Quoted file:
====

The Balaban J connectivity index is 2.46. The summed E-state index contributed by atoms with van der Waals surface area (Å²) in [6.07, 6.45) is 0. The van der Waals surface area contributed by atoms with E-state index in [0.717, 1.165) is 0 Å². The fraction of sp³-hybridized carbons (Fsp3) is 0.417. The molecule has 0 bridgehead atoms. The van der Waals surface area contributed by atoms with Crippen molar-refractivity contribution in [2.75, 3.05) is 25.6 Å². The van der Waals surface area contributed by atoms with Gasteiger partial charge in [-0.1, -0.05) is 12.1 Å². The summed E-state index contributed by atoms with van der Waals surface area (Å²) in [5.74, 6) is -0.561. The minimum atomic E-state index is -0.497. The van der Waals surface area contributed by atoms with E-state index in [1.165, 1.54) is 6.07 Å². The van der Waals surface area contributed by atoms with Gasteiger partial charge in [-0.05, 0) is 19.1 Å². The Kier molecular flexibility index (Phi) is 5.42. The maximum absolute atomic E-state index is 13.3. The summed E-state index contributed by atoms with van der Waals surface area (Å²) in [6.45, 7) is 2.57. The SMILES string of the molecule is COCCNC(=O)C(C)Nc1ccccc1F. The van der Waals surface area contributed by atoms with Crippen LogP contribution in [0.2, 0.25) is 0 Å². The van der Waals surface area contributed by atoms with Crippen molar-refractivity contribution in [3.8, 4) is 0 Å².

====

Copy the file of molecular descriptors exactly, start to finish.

The Balaban J connectivity index is 2.46. The summed E-state index contributed by atoms with van der Waals surface area (Å²) in [6.07, 6.45) is 0. The van der Waals surface area contributed by atoms with E-state index in [0.717, 1.165) is 0 Å². The fraction of sp³-hybridized carbons (Fsp3) is 0.417. The molecule has 0 bridgehead atoms. The van der Waals surface area contributed by atoms with Crippen molar-refractivity contribution in [2.75, 3.05) is 25.6 Å². The van der Waals surface area contributed by atoms with Gasteiger partial charge in [-0.1, -0.05) is 12.1 Å². The summed E-state index contributed by atoms with van der Waals surface area (Å²) in [5.74, 6) is -0.561. The minimum atomic E-state index is -0.497. The van der Waals surface area contributed by atoms with E-state index in [1.165, 1.54) is 6.07 Å². The van der Waals surface area contributed by atoms with Gasteiger partial charge in [-0.05, 0) is 19.1 Å². The Kier molecular flexibility index (Phi) is 5.42. The maximum absolute atomic E-state index is 13.3. The summed E-state index contributed by atoms with van der Waals surface area (Å²) in [6.45, 7) is 2.57. The SMILES string of the molecule is COCCNC(=O)C(C)Nc1ccccc1F. The van der Waals surface area contributed by atoms with Crippen LogP contribution in [0.2, 0.25) is 0 Å². The van der Waals surface area contributed by atoms with Crippen molar-refractivity contribution in [3.8, 4) is 0 Å².